The Global Need for Lived Experience Leadership
Are there enough meaningful opportunities for Lived Experience Leadership? Why does this matter?
Byrne, L., Stratford, A., & Davidson, L. (2018). The global need for lived experience leadership. Psychiatric Rehabilitation Journal, 41(1), 76–79. doi:10.1037/prj0000289
Take home messages
Globally, there is an absence of Lived Experience senior positions
Lived Experience leadership roles are needed in policy, system management, planning and development
There is a risk of co-option of Lived Experience roles without clear Lived Experience leadership
There are common challenges for the Lived Experience workforce including inequities in remuneration, lack of role clarity, absence of roles progression, lack of appropriate supervision, co-option and lack of opportunities for role specific training
In Australia, there is evidence and examples of leadership roles leading to increased employment of Lived Experience roles within organisations.
Lived Experience leadership ensures human rights are at the centre and true system transformation is achieved.
To examine global research, literature and expert opinion to identify common challenges and experiences of the Lived Experience workforce internationally, as well as future needs.
The recovery approach requires the role of people with a lived experience of recovery. This needs to include people in recovery at three levels:
1. People with a mental health diagnosis feeling empowered to seek a life of meaning and purpose
2. Employment of people in recovery (Lived Experience roles) to inspire hope, provide empathy, engage in advocacy, and help current service users navigate the mental health system
3. Realisation of disability rights which state “nothing about us without us,” meaning that people with a lived experience of recovery should be in senior leadership roles so that they can impact policy, planning and program development
While the first two levels described above are making progress, the third is still very much lacking.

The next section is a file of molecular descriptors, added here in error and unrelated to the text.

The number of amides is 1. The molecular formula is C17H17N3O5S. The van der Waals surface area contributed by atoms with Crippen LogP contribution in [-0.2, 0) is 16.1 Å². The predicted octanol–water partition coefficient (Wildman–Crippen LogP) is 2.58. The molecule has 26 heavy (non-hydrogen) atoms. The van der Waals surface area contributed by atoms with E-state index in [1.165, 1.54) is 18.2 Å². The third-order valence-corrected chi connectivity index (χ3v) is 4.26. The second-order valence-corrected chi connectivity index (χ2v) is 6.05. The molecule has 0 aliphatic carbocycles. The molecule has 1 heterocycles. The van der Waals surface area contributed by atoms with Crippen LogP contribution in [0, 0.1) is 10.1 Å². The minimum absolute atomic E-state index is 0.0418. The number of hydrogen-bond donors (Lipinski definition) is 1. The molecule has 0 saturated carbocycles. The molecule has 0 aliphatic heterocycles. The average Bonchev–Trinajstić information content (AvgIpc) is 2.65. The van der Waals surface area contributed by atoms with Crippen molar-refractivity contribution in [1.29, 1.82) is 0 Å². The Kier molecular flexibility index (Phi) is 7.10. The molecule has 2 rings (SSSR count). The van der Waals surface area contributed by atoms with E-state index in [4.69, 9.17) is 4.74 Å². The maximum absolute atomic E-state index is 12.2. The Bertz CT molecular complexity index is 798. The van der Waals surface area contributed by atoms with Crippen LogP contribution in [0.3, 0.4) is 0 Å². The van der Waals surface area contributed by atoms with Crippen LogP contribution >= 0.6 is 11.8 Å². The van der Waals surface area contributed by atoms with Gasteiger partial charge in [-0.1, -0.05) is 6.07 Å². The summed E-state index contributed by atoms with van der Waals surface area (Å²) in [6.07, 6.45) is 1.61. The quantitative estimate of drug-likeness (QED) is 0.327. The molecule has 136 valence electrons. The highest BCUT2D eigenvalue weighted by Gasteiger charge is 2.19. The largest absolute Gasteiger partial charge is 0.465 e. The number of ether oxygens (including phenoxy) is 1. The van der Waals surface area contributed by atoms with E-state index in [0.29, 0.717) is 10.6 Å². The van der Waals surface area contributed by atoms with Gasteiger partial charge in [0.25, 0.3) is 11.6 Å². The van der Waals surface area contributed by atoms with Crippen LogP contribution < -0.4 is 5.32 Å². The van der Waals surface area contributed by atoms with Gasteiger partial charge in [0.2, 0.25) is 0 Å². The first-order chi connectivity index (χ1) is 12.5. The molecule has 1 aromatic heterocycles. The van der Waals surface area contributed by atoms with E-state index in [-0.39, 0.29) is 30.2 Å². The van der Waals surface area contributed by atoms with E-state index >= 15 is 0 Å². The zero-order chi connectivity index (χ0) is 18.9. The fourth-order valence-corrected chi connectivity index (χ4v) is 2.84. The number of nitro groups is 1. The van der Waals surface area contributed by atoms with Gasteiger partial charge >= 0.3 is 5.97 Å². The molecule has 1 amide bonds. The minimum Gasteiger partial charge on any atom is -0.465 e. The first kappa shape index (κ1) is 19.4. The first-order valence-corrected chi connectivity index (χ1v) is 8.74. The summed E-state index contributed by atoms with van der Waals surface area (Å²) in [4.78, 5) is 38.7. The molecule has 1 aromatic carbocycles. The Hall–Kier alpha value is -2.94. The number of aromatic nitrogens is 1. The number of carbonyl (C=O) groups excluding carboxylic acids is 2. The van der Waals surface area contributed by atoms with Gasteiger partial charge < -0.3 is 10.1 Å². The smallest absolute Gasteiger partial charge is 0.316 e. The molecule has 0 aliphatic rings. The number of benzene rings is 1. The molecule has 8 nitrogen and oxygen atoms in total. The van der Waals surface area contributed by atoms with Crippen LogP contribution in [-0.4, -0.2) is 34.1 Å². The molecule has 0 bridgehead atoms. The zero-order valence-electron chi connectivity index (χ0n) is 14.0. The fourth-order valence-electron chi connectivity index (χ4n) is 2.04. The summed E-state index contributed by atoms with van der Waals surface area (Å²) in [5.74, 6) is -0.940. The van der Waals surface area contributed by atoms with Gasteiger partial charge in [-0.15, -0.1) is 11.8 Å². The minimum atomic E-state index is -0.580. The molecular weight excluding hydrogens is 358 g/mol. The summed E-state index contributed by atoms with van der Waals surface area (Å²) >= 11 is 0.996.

Research shows that there are a number of barriers for the Lived Experience workforce, which makes it difficult for them to attain management positions:
Low remuneration and funding
Lack of role clarity
Lack of career path
Lack of training opportunities, supervision and/or support
Risk of co-option
Peer-reviewed research and research published by organisations around the world was examined and analysed to give an indication of the progress of the Lived Experience workforce globally towards the three levels described.
For real change to occur in the mental health system, Lived Experience workers must be employed in decision making roles, including executive level roles. This requires more attention and resources for Lived Experience training and skill development. If we don’t take action now then those opportunities may be missed.
In the Southern Hemisphere
Currently, in the Southern Hemisphere the only countries which have recovery as a clear direction in national policy are Australia and New Zealand. There are increasing but still ad hoc examples of Lived Experience leadership roles in Australia and New Zealand. Other countries such as Asia and South America still push mental health as a biological illness with an almost exclusive emphasis on use of medication to manage 'symptoms'.